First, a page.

Caramelized Café Combate

April 13th, 2016 7 Comments

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photo by Roy Hampton 

Blacker than the inside of a box buried in a cave one mile below ground, caramelized coffee (sometimes referred to as the brand name Café Combate) is the northern Mexico style of roasting green coffee beans with azucar, or sugar.  The sugar cooks (then burns) into a black tar giving the beans the characteristic caramelized flavor of this nectar of Mexico’s north.

Yes, that bag in the photo actually says “MASA”, but it was only used to measure.  Villages and families have differing ratios of coffee beans to sugar—some use one kilo of beans to one kilo of sugar, some use more sugar than coffee, some less.  For the sake of ease let’s say this was one-to-one.  This is el campo way to roast coffee so the open fire underneath the pot was small, it was needed to slowly cook and not be out of control.

 

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photo by Roy Hampton

This roasting session was a sunny day in the village of San Nicolas in northern Mexico circa January 1982.  My sister Alice, friend Betsy, and a woman from Hermosillo are the stars of this photo shoot as they patiently wait out the cooking process for the benefit of everyone else’s morning imbibing.  There is an art to hanging out with any slow-cook method: good visiting, enjoying life, not worrying about what else is not getting done, being with people—these are some of the most important ingredients in the recipe for life that we learned during our times in Mexico.

 

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photo by Roy Hampton

My father has indulged his love of photography for most of his life.  He bought a German Voigtlander camera in Poland to document his travels around Europe in the late 1940′s and his years in Mexico and El Salvador in the early 1950′s, and eventually shifted the focus to producing countless photos of his five daughters as they grew up in the 50′s-80′s.  After taking photography classes in the 1970′s he upped his game, bought a Pentax K1000, and began printing his own negatives by setting up a darkroom in the basement of our farmhouse and enjoyed over 30 years of playing with the printing process.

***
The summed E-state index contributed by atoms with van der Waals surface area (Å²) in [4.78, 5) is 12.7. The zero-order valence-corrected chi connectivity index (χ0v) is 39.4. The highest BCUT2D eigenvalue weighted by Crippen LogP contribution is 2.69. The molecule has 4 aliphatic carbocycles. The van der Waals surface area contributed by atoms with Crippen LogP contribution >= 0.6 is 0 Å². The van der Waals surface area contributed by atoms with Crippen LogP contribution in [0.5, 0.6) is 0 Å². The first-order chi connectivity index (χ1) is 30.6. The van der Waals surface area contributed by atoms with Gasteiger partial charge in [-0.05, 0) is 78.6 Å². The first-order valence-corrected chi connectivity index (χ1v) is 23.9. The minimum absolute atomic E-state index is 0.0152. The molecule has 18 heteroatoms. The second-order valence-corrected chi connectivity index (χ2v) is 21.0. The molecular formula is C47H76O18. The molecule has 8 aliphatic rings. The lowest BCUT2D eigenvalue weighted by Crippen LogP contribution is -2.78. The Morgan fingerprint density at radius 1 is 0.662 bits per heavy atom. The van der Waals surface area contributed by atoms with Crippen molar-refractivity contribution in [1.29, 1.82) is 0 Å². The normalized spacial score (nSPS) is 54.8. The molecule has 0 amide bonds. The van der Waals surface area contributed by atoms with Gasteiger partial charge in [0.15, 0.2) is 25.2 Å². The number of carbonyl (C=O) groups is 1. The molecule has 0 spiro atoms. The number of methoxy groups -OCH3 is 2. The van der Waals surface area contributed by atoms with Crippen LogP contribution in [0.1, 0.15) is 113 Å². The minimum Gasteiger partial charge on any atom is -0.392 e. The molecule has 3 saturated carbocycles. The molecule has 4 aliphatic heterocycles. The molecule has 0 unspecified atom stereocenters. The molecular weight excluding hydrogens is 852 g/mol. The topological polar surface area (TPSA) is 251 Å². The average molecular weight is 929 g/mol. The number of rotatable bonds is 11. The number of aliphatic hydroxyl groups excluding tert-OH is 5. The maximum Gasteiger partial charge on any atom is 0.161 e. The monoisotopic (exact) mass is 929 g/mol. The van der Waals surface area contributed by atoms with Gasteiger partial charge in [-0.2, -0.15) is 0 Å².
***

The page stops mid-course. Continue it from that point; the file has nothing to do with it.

I’ve been taking digital photos of some of his prints to share in this site. There will be more…

 

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photo by Roy Hampton

To test the doneness of the coffee bean they would use a spoon to scoop out a small amount then let it cool enough to touch.  Biting the bean in half will show if the perfect moment had arrived.

 

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photo by Roy Hampton

The top of a 55 gallon barrel works great for spreading out the asphalt-coffee to cool.  Don’t drip any of the scalding lava on your huaraches…

 

Once the charred mass has cooled it can be broken into chunks and smaller pieces that fit in a hand crank grinder.  The last step involves filling a coffee sock with the blacker than black ground coffee and pouring hot water over to make a delicious cuppa to share with your amigos… but I cannot find the photos of this most important and delicious last phase!  You will have to use your imagination for the best part of the process.

 

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photo by Roy Hampton

7 Comments

  1. Alice says:

    Oh wow! Memory lane! Cafe Combate was the ‘cheap’ campesino coffee, looked down upon in the city, but it was a way to stretch the expensive bean by adding sugar which was cheaper. It never turned out sweet (until they put 2-3 scoops of sugar in your cup)and always very smooth and delicious. There was always that time of day when *ding* you’d get a craving and decide it was time to go visiting to satisfy taste buds as well as desires for conversation. Especially precious was when scalded milk was used instead of water to make Cafe Con Leche that was out of this world. Thanks so much for the recollections, Ruth!

  2. Norma Hervey says:

    LOvely to share family memories and your Dad’s pictures – keep them coming. Alas, I want to eat and drink it all – just not to prepare anything – age? Perhaps or just an excuse!!

  3. Patsy says:

    I want to drink some cafe combate right now. Maybe Jeff and Sean can make this.

  4. Anja Brown says:

    Well, now that we got that shnazy new Bunsen burner we just might have to try it! Who will dare to bite those beans to see it they are perfect?

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